The Architecture of Transit is a show about transforming the apparently banal into the sublime. Photographer Sue Barr, who has spent her career lovingly cataloguing the structural dynamics and textural beauty of raw concrete around the world, has traversed the rocky regions between the Alps and Naples, capturing the most impressive elements of Italy’s post-war civil engineering program.

Admittedly, this might sound rather dry, but Barr injects a bit of romance through the revelation that these very landscapes were once the nexus of Western cultural obsession with antiquity. It was amongst the hills and gorges that the moneyed participants of the 17th and 18th century ‘Grand Tour’ would stroll, hoping to discover the source of the sublime landscape depicted in classical painting.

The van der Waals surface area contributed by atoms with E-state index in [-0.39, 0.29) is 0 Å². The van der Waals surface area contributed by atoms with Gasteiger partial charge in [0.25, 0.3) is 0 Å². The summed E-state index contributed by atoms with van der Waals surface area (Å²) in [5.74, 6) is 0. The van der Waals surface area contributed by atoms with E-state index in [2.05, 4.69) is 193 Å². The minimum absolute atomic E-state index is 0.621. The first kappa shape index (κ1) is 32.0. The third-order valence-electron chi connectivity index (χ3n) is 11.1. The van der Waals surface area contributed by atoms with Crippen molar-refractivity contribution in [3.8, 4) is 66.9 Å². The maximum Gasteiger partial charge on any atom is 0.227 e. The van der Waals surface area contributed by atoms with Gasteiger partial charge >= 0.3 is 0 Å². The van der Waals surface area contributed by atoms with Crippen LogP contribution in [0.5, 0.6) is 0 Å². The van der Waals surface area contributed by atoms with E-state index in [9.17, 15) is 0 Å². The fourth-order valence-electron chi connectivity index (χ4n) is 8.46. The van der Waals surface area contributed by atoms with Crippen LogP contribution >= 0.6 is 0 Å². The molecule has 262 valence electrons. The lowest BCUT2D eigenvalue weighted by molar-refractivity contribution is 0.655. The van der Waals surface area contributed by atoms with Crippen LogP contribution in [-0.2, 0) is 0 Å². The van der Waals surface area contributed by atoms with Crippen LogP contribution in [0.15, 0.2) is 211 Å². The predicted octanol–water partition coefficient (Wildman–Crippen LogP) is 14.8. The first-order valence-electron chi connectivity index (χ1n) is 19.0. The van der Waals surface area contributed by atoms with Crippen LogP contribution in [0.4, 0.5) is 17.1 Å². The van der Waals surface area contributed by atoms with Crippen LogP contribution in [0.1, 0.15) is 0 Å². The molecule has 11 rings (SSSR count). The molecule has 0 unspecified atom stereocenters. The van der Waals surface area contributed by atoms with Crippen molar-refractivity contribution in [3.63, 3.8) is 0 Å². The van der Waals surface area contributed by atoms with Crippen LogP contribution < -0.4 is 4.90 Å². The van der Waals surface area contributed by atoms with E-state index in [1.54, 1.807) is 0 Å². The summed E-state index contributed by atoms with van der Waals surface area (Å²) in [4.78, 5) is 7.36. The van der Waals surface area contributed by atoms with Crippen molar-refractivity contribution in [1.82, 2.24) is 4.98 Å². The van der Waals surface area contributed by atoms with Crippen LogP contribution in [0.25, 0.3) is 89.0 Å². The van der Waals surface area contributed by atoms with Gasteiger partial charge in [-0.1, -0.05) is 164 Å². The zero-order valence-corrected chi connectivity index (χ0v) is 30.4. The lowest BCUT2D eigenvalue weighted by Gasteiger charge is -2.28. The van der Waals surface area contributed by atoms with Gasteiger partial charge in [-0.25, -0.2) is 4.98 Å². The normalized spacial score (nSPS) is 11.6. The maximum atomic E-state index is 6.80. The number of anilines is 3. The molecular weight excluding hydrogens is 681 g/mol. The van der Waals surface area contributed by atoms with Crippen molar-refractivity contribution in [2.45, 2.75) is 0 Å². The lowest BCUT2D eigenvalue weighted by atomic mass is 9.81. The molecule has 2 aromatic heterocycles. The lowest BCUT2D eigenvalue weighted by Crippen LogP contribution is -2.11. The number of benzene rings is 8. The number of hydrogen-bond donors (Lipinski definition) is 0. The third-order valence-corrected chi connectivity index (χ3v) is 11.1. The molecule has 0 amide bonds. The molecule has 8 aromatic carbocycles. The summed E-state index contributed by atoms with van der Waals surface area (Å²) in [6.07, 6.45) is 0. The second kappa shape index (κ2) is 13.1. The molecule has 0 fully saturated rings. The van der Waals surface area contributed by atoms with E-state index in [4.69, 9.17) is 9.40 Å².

A very different sort of Arcadia exists today, offering the motorist the grandstand seats as they sweep through the foothills on vast concrete pillars, the roads arching out on great elevated sections and through long tunnels. On the ground, however, the landscape has changed forever, the new layer of concrete and structure bringing to mind another rich source of classical imagery, the carceri, or prisons, etched from the imagination of the 18th century artist Giovanni Battista Piranesi. Although the modern motorist may never soak up these references as they rush along the autostrada, Barr’s large-scale images offer a rare chance to drink it all in.